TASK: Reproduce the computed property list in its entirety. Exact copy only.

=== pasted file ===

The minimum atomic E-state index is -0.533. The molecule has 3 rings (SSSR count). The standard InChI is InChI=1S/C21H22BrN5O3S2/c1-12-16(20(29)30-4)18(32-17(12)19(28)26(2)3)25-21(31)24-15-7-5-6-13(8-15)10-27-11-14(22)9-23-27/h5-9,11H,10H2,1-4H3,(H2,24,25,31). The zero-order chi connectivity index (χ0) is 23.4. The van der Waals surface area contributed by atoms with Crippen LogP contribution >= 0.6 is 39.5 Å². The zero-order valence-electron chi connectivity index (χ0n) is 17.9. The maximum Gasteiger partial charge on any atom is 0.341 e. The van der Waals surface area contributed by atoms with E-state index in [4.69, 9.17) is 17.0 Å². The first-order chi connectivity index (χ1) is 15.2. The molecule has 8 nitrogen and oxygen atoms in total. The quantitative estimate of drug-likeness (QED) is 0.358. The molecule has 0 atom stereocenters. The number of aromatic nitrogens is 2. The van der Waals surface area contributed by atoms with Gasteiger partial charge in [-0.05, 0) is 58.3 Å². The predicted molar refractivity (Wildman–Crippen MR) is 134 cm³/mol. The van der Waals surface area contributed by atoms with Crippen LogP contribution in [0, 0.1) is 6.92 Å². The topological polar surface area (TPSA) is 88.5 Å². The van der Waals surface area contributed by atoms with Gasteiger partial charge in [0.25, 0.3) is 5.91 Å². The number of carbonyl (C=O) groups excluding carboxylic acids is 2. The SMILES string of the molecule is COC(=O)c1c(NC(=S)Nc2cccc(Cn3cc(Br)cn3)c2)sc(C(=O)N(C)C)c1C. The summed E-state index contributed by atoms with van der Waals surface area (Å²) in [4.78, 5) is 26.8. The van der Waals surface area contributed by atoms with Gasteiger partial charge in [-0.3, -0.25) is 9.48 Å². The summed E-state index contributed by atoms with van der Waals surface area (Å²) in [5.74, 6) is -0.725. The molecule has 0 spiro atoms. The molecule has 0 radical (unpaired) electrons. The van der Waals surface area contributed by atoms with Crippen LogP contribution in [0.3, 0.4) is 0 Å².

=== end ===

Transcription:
The minimum atomic E-state index is -0.533. The molecule has 3 rings (SSSR count). The standard InChI is InChI=1S/C21H22BrN5O3S2/c1-12-16(20(29)30-4)18(32-17(12)19(28)26(2)3)25-21(31)24-15-7-5-6-13(8-15)10-27-11-14(22)9-23-27/h5-9,11H,10H2,1-4H3,(H2,24,25,31). The zero-order chi connectivity index (χ0) is 23.4. The van der Waals surface area contributed by atoms with Crippen LogP contribution >= 0.6 is 39.5 Å². The zero-order valence-electron chi connectivity index (χ0n) is 17.9. The maximum Gasteiger partial charge on any atom is 0.341 e. The van der Waals surface area contributed by atoms with E-state index in [4.69, 9.17) is 17.0 Å². The first-order chi connectivity index (χ1) is 15.2. The molecule has 8 nitrogen and oxygen atoms in total. The quantitative estimate of drug-likeness (QED) is 0.358. The molecule has 0 atom stereocenters. The number of aromatic nitrogens is 2. The van der Waals surface area contributed by atoms with Gasteiger partial charge in [-0.05, 0) is 58.3 Å². The predicted molar refractivity (Wildman–Crippen MR) is 134 cm³/mol. The van der Waals surface area contributed by atoms with Crippen LogP contribution in [0, 0.1) is 6.92 Å². The topological polar surface area (TPSA) is 88.5 Å². The van der Waals surface area contributed by atoms with Gasteiger partial charge in [0.25, 0.3) is 5.91 Å². The number of carbonyl (C=O) groups excluding carboxylic acids is 2. The SMILES string of the molecule is COC(=O)c1c(NC(=S)Nc2cccc(Cn3cc(Br)cn3)c2)sc(C(=O)N(C)C)c1C. The summed E-state index contributed by atoms with van der Waals surface area (Å²) in [4.78, 5) is 26.8. The van der Waals surface area contributed by atoms with Gasteiger partial charge in [-0.3, -0.25) is 9.48 Å². The summed E-state index contributed by atoms with van der Waals surface area (Å²) in [5.74, 6) is -0.725. The molecule has 0 spiro atoms. The molecule has 0 radical (unpaired) electrons. The van der Waals surface area contributed by atoms with Crippen LogP contribution in [0.3, 0.4) is 0 Å².